Possible Insight

Incentive Problem in Cancer Drug Trials

with 4 comments

I saw this brief New York Times article syndicated in the San Jose Mercury News.  Evidently, one of the challenges in identifying new cancer treatments is recruiting enough patients for drug trials.  The issue is that oncologists have little incentive to encourage their patients to enroll in drug trials.

Evidently, 60% to 80% of an oncologist’s revenues come from providing chemotherapy.  When a patient enrolls in a trial, his doctor loses that revenue.  As Scott Schaefer recently posted, the evidence is pretty clear that doctors respond to financial incentives.  Result: a dearth of volunteers.  So here’s an idea.  Let’s pay a significant finder’s fee to oncologists that refer patients to trials.  You could even start a “charity” to do this.

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Written by Kevin

August 16, 2009 at 2:11 pm

4 Responses

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  1. More generally the same is true of any prospective treatment that has high costs to the developer or manufacturer. Thus the well-documented “incrementalism” and low-risk research.

    I like your idea of a charity that gives finders fees for clinical trials, but how do you calibrate it so that it doesn’t swing the incentive too far in the other direction?

    rafefurst

    August 17, 2009 at 12:27 am

    • I would build a database of chemotherapy profit per patient by zip code. My starting price would be 10-25% over this to overcome friction. Then I would titrate until supply and demand were equal.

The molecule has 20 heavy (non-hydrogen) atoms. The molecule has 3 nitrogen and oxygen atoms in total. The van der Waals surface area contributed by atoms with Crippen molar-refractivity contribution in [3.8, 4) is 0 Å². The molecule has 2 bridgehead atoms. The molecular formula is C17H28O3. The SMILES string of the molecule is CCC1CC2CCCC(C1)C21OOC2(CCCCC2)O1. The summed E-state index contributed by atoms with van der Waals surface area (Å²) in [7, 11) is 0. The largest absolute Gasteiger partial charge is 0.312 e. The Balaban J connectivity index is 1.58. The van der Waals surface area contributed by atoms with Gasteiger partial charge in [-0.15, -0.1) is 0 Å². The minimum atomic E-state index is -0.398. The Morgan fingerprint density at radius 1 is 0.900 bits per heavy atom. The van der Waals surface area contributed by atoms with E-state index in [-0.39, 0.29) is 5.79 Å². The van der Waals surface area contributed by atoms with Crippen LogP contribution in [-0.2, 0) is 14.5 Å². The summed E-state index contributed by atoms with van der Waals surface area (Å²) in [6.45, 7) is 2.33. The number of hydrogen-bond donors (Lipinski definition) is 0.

kevindick

      August 17, 2009 at 2:59 pm

  2. Clincal trials do in fact due pay a reasonable per patient fee to clinicans who enrol people in approrpriate trials. I don think the issue is one of money–its the TIME involved with going through all the legal and consent issues, and supporrtive structure of the institions–clinical trial nurses, data manages, event monitorirng etc. All unfortunatlely are not priortized enough.

    sherin

    September 14, 2009 at 9:43 am

  3. A proposed solution ( though admittedly not popular) would be to push for centralized cancer centers supported by government funding and less dep on fee for service providers. This would avoid the widespread duplication of expertise and commericial bias introduced by competing hospitals trying to keep the patient in their referral system. Would allow for qualtiy and outcomes data tracking of cancer care as well.

    sherin

    September 15, 2009 at 8:58 am


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